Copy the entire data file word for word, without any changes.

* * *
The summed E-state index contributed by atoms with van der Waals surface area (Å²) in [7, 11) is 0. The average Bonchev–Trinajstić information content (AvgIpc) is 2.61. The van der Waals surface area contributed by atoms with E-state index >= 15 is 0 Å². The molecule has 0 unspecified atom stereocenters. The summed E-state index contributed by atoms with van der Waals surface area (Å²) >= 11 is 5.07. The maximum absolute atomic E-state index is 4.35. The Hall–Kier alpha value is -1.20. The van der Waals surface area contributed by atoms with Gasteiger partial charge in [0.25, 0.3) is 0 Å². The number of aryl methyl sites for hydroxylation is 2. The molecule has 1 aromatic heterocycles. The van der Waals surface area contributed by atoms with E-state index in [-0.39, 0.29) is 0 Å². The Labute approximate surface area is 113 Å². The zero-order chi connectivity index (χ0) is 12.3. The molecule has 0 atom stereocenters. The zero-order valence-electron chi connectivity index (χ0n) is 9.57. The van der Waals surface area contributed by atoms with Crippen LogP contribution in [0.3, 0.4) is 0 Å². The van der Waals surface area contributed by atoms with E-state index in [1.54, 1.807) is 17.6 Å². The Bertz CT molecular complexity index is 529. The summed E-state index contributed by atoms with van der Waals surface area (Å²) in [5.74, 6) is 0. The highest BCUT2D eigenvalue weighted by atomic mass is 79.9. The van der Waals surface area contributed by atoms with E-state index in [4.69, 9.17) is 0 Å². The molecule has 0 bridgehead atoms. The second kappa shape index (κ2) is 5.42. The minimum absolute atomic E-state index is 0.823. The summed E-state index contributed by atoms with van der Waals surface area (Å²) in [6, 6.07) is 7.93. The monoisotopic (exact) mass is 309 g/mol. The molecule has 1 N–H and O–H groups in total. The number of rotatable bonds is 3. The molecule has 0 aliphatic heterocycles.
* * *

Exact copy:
The summed E-state index contributed by atoms with van der Waals surface area (Å²) in [7, 11) is 0. The average Bonchev–Trinajstić information content (AvgIpc) is 2.61. The van der Waals surface area contributed by atoms with E-state index >= 15 is 0 Å². The molecule has 0 unspecified atom stereocenters. The summed E-state index contributed by atoms with van der Waals surface area (Å²) >= 11 is 5.07. The maximum absolute atomic E-state index is 4.35. The Hall–Kier alpha value is -1.20. The van der Waals surface area contributed by atoms with Gasteiger partial charge in [0.25, 0.3) is 0 Å². The number of aryl methyl sites for hydroxylation is 2. The molecule has 1 aromatic heterocycles. The van der Waals surface area contributed by atoms with E-state index in [-0.39, 0.29) is 0 Å². The Labute approximate surface area is 113 Å². The zero-order chi connectivity index (χ0) is 12.3. The molecule has 0 atom stereocenters. The zero-order valence-electron chi connectivity index (χ0n) is 9.57. The van der Waals surface area contributed by atoms with Crippen LogP contribution in [0.3, 0.4) is 0 Å². The van der Waals surface area contributed by atoms with E-state index in [1.54, 1.807) is 17.6 Å². The Bertz CT molecular complexity index is 529. The summed E-state index contributed by atoms with van der Waals surface area (Å²) in [5.74, 6) is 0. The highest BCUT2D eigenvalue weighted by atomic mass is 79.9. The van der Waals surface area contributed by atoms with E-state index in [4.69, 9.17) is 0 Å². The molecule has 0 bridgehead atoms. The second kappa shape index (κ2) is 5.42. The minimum absolute atomic E-state index is 0.823. The summed E-state index contributed by atoms with van der Waals surface area (Å²) in [6, 6.07) is 7.93. The monoisotopic (exact) mass is 309 g/mol. The molecule has 1 N–H and O–H groups in total. The number of rotatable bonds is 3. The molecule has 0 aliphatic heterocycles.